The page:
THE LAMENTATIONS OF JULIUS MARANTZ
Who would benefit if they really did bring The Rapture on?
Marc Estrin follows another of his strange protagonists through a world troubled by what it knows and by how it applies that knowledge.
From the first page, we are plunged into a global riot of paranoia, joy, and fear. But something is sadly familiar here, perhaps because we have been taught to anticipate a world in which people suddenly fly off the planet. It might be The Rapture. Or it might be some violation of the force of gravity. Whatever it is, it’s spreading madness, religious hysteria, and some truly formidable government powers.
The voice of these Lamentations is a sixty-something, club-footed scientist named Julius Marantz, an obsessive researcher who suffers both from forbidden knowledge and an insistent conscience. As his spirit and his heart begin to fail, Julius realizes what is lost to him: a childhood of possibility, the consolation of belief, and the undying optimism of a father who taught him the principles of physics on the roller-coaster and the parachute jump.
Partly a portrait of cynical politics and religious fervor, part scientific speculation and even a meditation on the glories of Coney Island, The Lamentations of Julius Marantz traces the rise and fall of science in a truly personal story that finally fairly ascends.
$14.95 | Fiction Paperback Original | 6x9 | 192 pages
On Coney Island:
By the fourth Cyclone ride, physiology had been suspended, or at least relegated to proper minority, and Julius and Philip were able to experiment with outbreath vs. inbreath, screaming vs. silence, standing (briefly) vs. sitting, eyes shut vs. open, with looking backward vs. forward. They had even discussed, en route, the shouted possibility of Julius’s getting married on a roller coaster, though the whole idea of marriage was still, to him, outré and disgusting. “No,” was his answer.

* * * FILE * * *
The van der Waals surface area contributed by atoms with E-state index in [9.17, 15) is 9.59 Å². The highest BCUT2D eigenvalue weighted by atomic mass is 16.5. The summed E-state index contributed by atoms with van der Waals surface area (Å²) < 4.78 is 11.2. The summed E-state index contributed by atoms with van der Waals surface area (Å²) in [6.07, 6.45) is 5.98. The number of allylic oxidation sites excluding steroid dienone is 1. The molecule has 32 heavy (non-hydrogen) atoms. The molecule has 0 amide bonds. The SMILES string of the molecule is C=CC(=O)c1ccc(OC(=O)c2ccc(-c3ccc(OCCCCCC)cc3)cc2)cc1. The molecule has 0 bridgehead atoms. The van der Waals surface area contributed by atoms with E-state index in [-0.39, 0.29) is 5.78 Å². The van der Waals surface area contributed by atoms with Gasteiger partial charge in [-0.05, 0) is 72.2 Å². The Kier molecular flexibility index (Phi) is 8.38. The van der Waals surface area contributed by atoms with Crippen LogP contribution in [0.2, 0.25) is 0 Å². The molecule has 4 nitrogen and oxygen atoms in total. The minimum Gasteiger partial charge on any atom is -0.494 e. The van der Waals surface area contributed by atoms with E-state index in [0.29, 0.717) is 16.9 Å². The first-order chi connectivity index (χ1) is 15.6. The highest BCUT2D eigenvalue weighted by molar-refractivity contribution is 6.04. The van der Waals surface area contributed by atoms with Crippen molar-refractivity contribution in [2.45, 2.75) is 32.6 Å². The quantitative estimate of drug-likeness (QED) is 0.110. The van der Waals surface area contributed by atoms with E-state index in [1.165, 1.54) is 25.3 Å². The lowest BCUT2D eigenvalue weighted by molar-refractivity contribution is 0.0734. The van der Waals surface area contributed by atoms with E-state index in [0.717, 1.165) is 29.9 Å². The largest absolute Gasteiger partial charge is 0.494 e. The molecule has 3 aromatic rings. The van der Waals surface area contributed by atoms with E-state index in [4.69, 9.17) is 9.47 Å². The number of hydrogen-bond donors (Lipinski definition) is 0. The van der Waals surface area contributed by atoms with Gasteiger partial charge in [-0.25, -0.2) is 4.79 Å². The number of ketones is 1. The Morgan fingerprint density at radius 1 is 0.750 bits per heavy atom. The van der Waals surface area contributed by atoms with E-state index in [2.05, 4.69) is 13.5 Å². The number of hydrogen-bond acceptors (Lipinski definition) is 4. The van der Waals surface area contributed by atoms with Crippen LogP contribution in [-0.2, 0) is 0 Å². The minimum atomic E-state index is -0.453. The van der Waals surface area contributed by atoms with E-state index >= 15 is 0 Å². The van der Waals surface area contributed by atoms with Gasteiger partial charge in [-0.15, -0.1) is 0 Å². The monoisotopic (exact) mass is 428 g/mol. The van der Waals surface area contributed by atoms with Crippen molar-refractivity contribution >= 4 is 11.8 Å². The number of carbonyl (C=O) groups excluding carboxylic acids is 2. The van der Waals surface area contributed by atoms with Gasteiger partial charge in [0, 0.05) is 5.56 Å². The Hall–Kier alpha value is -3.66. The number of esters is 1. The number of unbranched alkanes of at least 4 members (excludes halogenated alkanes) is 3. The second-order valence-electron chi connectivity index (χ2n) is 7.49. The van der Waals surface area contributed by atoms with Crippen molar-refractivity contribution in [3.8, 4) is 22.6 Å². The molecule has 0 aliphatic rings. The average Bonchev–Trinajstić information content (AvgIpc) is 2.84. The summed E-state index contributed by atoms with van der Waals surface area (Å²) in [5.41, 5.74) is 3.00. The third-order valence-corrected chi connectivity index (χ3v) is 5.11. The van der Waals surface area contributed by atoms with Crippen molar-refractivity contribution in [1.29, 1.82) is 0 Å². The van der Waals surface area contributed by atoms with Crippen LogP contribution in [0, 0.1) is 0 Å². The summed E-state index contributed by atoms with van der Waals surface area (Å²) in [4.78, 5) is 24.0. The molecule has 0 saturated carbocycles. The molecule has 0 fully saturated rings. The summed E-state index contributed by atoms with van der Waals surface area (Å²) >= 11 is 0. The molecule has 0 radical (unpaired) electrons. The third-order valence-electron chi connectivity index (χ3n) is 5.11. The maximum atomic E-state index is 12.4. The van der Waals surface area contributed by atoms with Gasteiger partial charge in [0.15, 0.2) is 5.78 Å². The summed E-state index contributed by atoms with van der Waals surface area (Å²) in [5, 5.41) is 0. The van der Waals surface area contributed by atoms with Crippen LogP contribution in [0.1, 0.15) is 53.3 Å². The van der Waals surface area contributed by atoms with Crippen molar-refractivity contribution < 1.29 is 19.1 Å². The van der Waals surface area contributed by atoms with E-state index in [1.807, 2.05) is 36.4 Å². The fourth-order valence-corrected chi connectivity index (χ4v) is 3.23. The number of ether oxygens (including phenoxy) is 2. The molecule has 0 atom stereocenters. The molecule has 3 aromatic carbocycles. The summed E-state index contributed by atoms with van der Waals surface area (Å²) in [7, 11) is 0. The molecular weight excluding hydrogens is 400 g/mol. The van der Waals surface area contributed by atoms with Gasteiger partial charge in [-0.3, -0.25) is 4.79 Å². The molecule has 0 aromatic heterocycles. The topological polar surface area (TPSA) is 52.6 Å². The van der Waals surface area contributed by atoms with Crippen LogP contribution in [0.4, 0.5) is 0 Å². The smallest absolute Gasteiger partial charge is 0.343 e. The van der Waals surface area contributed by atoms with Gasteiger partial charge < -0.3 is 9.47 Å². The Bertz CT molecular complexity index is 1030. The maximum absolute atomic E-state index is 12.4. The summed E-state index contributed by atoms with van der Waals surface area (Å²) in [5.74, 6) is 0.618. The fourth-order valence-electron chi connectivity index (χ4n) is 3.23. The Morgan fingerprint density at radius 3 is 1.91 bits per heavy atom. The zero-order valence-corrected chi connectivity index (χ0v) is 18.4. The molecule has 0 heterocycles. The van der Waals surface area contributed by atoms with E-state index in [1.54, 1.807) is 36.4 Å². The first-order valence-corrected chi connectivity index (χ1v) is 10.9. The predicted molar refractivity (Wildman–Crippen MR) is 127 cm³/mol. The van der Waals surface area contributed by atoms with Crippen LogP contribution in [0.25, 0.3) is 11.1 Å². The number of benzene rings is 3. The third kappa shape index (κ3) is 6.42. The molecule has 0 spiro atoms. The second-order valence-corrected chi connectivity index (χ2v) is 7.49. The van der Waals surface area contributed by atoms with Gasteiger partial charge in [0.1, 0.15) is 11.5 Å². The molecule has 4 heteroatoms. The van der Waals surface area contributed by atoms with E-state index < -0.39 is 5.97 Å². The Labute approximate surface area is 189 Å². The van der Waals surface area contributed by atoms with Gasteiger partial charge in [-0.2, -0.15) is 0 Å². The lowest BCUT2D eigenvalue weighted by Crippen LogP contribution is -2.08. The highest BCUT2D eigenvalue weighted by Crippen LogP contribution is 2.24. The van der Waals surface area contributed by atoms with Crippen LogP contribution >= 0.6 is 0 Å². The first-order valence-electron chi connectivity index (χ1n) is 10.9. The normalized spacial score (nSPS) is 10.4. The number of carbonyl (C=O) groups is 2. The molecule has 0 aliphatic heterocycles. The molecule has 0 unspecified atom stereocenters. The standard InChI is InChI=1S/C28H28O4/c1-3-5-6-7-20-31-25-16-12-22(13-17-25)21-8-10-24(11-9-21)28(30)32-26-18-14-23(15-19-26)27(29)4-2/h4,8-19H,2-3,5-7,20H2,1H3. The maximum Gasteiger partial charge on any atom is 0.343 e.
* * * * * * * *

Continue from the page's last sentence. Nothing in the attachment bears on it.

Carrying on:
On land, Phillip was loaded for pedagogical bear. Still staggering off the Cyclone, he pulled from his pocket three marbles and little ball of string. Using his ear-flapped hat as a container, he created an impromptu centrifuge, the first of many swinging things on strings, sometimes including in their construction small spring-scales which Julius found decapitative threats and impossible to read. But he got the idea: the balance of centrifugal and centripetal forces. Newton’s third law.
Newton played a large part in child Julius’s life as a large-headed, weak-bodied, doppleganging sibling, as well as incarnated as Julius’s pet lizard, which he had bought on the boardwalk from a red-headed clown with a set of strong, white teeth, hawking, “Charming gentleman for sale”, the which turned out to be a grotesquely appealing eyelashed, or Satanic, gecko, Uroplatus phantasticus. The name “Newton” seemed obvious to Julius, since the quadruped could walk on ceilings, though his namesake, for all his power, was never known to do so.
“How much you got?”
Fishing in pockets.
But it was not the Cyclone that most called forth the great Sir Isaac (Isaac!), it was, of course, the Parachute Jump, what Philip called the I-fall Tower, that cross between art deco and military-industrial, recently migrant to Brooklyn from Queens. With lap bar down, and his father’s arm to keep him from slipping through, Julius would begin the 250-foot ascent, more than three times the Cyclone’s height, his club foot swinging like a tiny pendulum in a huge grandfather clock. Father and son would rotate their rides around the compass points, noting the landward landmarks, and the seaward lack of them, ominous, mysterious. The sounds faded away until all they could hear was the windharp song of the cables. It was coming, he knew — the fall, whoosh, to Steeplechase Park, the falling apple of his father’s eye.
to noon he fell, from noon to dewy eve,
A summer’s day; and with the setting sun
Dropp’d from the zenith like a falling star—
Though they hit the shocks in about the time it took to say the verse, there was time during the lift to talk of many things — of potential and kinetic energy to be sure, but also of rising and falling , and upness and down, of the cloud about their ears and the cloud of unknowing, and about the possibility of a wedding in freefall. The answer again was “No.” How could anyone be owned by another person when he was owned by gravity? “What made you want to be a physicist?” Julius was often asked. The answer was obvious.